With a new services industry practice, HSO targets broader Dynamics 365 opportunities

January 31 2021

HSO announced its acquisition of SAGlobal's Americas unit last week, a deal that includes a team of consultants and a portfolio of industry-focused solutions built on Microsoft Dynamics 365. The company has established HSO ProServ as the new brand for the vertical IP and expertise gained through the deal.

HSO has grown its US presence significantly thanks to both ProServ and the August 2020 acquisition of New York-based AKA Enterprise Solutions. The deals have vaulted the company into a prominent position in the North American Microsoft business apps channel. The firm now has approximately 300 US-based resources and revenue of $100 million, officials say.

HSO serves mid-size to large businesses globally, and company CEO Peter J. ter Maaten told MSDW in an interview that the larger US presence advances several of the firm's strategic goals.

With large US customers, even though we are a big company and people know HSO with lots of people and millions in revenue, we were relatively small. As a European company, we were at the table most of time [in other regions].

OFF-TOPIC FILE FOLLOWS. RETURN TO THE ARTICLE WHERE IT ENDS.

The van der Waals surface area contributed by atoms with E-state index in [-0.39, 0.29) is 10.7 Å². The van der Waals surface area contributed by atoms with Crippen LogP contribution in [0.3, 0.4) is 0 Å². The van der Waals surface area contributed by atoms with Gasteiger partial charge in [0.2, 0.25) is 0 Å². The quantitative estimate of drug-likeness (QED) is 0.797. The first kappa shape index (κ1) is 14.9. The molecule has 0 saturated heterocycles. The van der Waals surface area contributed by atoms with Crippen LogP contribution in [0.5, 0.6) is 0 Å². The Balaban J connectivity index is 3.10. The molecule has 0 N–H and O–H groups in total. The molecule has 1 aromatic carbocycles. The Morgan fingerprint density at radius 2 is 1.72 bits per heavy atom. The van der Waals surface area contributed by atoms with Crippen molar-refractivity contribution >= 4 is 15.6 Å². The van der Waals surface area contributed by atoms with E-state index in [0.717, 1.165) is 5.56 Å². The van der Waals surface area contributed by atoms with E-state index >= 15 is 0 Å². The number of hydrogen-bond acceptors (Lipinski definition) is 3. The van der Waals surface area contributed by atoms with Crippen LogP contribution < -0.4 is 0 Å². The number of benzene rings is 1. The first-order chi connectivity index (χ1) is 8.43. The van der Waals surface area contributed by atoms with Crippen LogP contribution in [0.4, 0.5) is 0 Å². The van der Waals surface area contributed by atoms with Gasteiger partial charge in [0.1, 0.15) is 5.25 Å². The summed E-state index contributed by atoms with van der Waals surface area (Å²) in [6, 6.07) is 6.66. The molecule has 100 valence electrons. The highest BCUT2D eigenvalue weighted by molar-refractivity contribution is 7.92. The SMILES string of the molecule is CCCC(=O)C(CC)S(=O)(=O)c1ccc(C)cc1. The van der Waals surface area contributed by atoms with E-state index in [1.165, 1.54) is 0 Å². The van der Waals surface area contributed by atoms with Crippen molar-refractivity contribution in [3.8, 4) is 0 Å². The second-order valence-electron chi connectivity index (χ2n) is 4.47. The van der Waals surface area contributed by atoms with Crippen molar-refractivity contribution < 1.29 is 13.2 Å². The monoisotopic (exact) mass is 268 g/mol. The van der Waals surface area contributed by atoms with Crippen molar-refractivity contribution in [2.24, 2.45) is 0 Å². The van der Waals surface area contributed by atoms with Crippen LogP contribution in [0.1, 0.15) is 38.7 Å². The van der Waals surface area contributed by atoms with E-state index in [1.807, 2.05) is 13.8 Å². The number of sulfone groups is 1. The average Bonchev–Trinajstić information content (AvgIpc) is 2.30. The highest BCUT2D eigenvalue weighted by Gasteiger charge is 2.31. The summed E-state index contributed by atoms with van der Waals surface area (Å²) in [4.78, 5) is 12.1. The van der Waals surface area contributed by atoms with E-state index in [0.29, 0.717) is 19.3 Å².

The US has a big impact because there is no one bigger in terms of size. We look at industries in terms of taking a … market-leading role and making sure we claim it in other countries in which we operate.

[In the US] we were not always viewed as credible for a customer doing billions in revenue. The [larger size of the US team] helps us not just serve more clients but get on display for larger clients that we have no problem serving out of Europe and Asia, but not equally strong in the US. It really adds to that perspective as well.

Whit McIsaac

Whit McIsaac, who joins HSO from SAGlobal to lead HSO ProServ, told MSDW that his team US-based organization has seen a growing number of large deals originating outside the US. For example, the team's biggest sales in 2020 for their legal industry solution were based in Frankfurt, London, and Auckland, all deployed as part of global Dynamics 365 rollouts.

"We need the depth and experience of HSO to capitalize on that global momentum," McIsaac said.

Microsoft's interest in the professional services space is growing, ter Maaten believes. And he foresees industry-focused business increasing in HSO's revenue mix in the next three years. He explained:

A continuously growing portion [of HSO's business] will be industry driven. It is difficult to say if it will be 100 percent, but 50 percent or more is already industry driven, where it is the entry point.

If you look at Microsoft's sales methodology, it is to connect partners to opportunity as early as possible in the process. So that is the main go to market model, especially in the US. In Europe you can have industry specialization, but if you don't speak the language of the country, it doesn't matter. So the primary dimension in US is industry, but in Europe the primary dimension is country, language, then eventually industry [is a factor].